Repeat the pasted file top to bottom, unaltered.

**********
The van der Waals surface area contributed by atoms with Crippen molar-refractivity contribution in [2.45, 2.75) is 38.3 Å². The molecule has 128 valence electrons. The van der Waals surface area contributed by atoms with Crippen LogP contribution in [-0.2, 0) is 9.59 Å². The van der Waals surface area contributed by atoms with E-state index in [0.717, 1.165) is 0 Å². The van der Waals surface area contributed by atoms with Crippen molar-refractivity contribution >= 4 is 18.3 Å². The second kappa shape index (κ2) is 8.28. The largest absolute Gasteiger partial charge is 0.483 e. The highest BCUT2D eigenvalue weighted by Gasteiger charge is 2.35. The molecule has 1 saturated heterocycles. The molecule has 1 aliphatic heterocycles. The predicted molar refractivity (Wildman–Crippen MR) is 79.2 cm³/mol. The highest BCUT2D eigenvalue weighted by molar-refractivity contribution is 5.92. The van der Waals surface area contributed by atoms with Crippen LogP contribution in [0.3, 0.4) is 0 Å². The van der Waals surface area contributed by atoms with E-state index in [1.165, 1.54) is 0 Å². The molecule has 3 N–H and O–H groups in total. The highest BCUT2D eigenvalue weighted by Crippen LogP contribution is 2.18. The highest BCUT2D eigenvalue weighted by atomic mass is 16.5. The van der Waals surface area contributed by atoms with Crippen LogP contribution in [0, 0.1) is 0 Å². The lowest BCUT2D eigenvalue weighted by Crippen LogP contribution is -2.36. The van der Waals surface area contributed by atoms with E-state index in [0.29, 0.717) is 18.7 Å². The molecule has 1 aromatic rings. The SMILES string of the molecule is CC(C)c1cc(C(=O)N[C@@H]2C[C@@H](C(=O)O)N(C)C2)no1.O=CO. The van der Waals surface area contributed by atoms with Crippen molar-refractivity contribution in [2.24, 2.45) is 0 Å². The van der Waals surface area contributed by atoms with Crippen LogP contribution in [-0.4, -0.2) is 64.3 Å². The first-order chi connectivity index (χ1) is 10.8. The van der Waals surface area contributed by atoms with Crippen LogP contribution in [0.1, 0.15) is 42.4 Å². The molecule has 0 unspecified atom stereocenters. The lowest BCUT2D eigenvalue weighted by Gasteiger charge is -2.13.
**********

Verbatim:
The van der Waals surface area contributed by atoms with Crippen molar-refractivity contribution in [2.45, 2.75) is 38.3 Å². The molecule has 128 valence electrons. The van der Waals surface area contributed by atoms with Crippen LogP contribution in [-0.2, 0) is 9.59 Å². The van der Waals surface area contributed by atoms with E-state index in [0.717, 1.165) is 0 Å². The van der Waals surface area contributed by atoms with Crippen molar-refractivity contribution >= 4 is 18.3 Å². The second kappa shape index (κ2) is 8.28. The largest absolute Gasteiger partial charge is 0.483 e. The highest BCUT2D eigenvalue weighted by Gasteiger charge is 2.35. The molecule has 1 saturated heterocycles. The molecule has 1 aliphatic heterocycles. The predicted molar refractivity (Wildman–Crippen MR) is 79.2 cm³/mol. The highest BCUT2D eigenvalue weighted by molar-refractivity contribution is 5.92. The van der Waals surface area contributed by atoms with Crippen LogP contribution in [0.3, 0.4) is 0 Å². The van der Waals surface area contributed by atoms with E-state index in [1.165, 1.54) is 0 Å². The molecule has 3 N–H and O–H groups in total. The highest BCUT2D eigenvalue weighted by Crippen LogP contribution is 2.18. The highest BCUT2D eigenvalue weighted by atomic mass is 16.5. The van der Waals surface area contributed by atoms with Crippen LogP contribution in [0, 0.1) is 0 Å². The lowest BCUT2D eigenvalue weighted by Crippen LogP contribution is -2.36. The van der Waals surface area contributed by atoms with E-state index in [0.29, 0.717) is 18.7 Å². The molecule has 1 aromatic rings. The SMILES string of the molecule is CC(C)c1cc(C(=O)N[C@@H]2C[C@@H](C(=O)O)N(C)C2)no1.O=CO. The van der Waals surface area contributed by atoms with Crippen molar-refractivity contribution in [2.24, 2.45) is 0 Å². The van der Waals surface area contributed by atoms with Crippen LogP contribution in [-0.4, -0.2) is 64.3 Å². The first-order chi connectivity index (χ1) is 10.8. The van der Waals surface area contributed by atoms with Crippen LogP contribution in [0.1, 0.15) is 42.4 Å². The molecule has 0 unspecified atom stereocenters. The lowest BCUT2D eigenvalue weighted by Gasteiger charge is -2.13.